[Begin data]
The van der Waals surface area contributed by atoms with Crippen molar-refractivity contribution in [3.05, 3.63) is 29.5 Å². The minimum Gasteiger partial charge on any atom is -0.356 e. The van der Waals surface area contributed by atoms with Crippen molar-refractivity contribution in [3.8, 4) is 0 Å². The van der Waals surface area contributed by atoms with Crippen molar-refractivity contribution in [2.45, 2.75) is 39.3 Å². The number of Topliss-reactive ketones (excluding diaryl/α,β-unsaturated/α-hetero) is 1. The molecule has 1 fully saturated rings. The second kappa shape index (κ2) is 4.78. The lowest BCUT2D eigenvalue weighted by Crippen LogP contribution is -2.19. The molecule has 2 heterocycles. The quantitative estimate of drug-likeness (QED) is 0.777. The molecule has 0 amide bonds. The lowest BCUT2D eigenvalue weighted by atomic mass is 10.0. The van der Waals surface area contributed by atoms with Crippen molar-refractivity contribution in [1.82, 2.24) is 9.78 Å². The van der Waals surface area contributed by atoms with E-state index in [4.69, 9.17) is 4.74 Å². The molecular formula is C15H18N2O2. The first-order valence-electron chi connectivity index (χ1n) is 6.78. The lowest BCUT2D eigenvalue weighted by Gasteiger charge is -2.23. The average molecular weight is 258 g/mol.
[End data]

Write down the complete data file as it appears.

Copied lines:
The van der Waals surface area contributed by atoms with Crippen molar-refractivity contribution in [3.05, 3.63) is 29.5 Å². The minimum Gasteiger partial charge on any atom is -0.356 e. The van der Waals surface area contributed by atoms with Crippen molar-refractivity contribution in [3.8, 4) is 0 Å². The van der Waals surface area contributed by atoms with Crippen molar-refractivity contribution in [2.45, 2.75) is 39.3 Å². The number of Topliss-reactive ketones (excluding diaryl/α,β-unsaturated/α-hetero) is 1. The molecule has 1 fully saturated rings. The second kappa shape index (κ2) is 4.78. The lowest BCUT2D eigenvalue weighted by Crippen LogP contribution is -2.19. The molecule has 2 heterocycles. The quantitative estimate of drug-likeness (QED) is 0.777. The molecule has 0 amide bonds. The lowest BCUT2D eigenvalue weighted by atomic mass is 10.0. The van der Waals surface area contributed by atoms with Crippen molar-refractivity contribution in [1.82, 2.24) is 9.78 Å². The van der Waals surface area contributed by atoms with E-state index in [4.69, 9.17) is 4.74 Å². The molecular formula is C15H18N2O2. The first-order valence-electron chi connectivity index (χ1n) is 6.78. The lowest BCUT2D eigenvalue weighted by Gasteiger charge is -2.23. The average molecular weight is 258 g/mol.